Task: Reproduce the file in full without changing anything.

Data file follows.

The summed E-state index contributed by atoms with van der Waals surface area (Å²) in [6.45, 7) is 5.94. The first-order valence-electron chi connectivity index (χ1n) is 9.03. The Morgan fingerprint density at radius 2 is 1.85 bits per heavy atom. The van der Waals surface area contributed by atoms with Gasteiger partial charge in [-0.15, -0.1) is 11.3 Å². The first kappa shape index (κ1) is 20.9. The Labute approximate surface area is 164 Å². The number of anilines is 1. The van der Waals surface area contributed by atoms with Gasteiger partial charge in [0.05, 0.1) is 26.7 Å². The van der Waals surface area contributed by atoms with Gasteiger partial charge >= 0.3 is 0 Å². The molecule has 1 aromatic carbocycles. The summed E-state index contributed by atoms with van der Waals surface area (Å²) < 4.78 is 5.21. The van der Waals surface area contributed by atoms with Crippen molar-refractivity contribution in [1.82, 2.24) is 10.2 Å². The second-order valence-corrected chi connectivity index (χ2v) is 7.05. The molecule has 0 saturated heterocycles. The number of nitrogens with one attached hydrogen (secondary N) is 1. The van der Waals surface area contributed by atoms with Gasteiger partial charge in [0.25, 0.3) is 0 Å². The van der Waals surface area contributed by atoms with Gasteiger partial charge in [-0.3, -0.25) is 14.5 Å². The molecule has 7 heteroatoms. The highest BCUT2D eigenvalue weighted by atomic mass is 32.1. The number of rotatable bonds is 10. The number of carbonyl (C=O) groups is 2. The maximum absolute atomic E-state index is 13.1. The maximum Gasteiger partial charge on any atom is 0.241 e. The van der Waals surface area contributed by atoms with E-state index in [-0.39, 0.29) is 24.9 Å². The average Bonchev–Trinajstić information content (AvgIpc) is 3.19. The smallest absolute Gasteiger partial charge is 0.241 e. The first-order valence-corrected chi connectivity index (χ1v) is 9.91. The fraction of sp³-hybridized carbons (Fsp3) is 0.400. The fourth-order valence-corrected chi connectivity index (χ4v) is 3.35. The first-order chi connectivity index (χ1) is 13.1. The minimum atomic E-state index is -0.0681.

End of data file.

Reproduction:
The summed E-state index contributed by atoms with van der Waals surface area (Å²) in [6.45, 7) is 5.94. The first-order valence-electron chi connectivity index (χ1n) is 9.03. The Morgan fingerprint density at radius 2 is 1.85 bits per heavy atom. The van der Waals surface area contributed by atoms with Gasteiger partial charge in [-0.15, -0.1) is 11.3 Å². The first kappa shape index (κ1) is 20.9. The Labute approximate surface area is 164 Å². The number of anilines is 1. The van der Waals surface area contributed by atoms with Gasteiger partial charge in [0.05, 0.1) is 26.7 Å². The van der Waals surface area contributed by atoms with Gasteiger partial charge >= 0.3 is 0 Å². The molecule has 1 aromatic carbocycles. The summed E-state index contributed by atoms with van der Waals surface area (Å²) < 4.78 is 5.21. The van der Waals surface area contributed by atoms with Crippen molar-refractivity contribution in [1.82, 2.24) is 10.2 Å². The second-order valence-corrected chi connectivity index (χ2v) is 7.05. The molecule has 0 saturated heterocycles. The number of nitrogens with one attached hydrogen (secondary N) is 1. The van der Waals surface area contributed by atoms with Gasteiger partial charge in [0.25, 0.3) is 0 Å². The van der Waals surface area contributed by atoms with Gasteiger partial charge in [-0.3, -0.25) is 14.5 Å². The molecule has 7 heteroatoms. The highest BCUT2D eigenvalue weighted by atomic mass is 32.1. The number of rotatable bonds is 10. The number of carbonyl (C=O) groups is 2. The maximum absolute atomic E-state index is 13.1. The maximum Gasteiger partial charge on any atom is 0.241 e. The van der Waals surface area contributed by atoms with E-state index in [-0.39, 0.29) is 24.9 Å². The average Bonchev–Trinajstić information content (AvgIpc) is 3.19. The smallest absolute Gasteiger partial charge is 0.241 e. The first-order valence-corrected chi connectivity index (χ1v) is 9.91. The fraction of sp³-hybridized carbons (Fsp3) is 0.400. The fourth-order valence-corrected chi connectivity index (χ4v) is 3.35. The first-order chi connectivity index (χ1) is 13.1. The minimum atomic E-state index is -0.0681.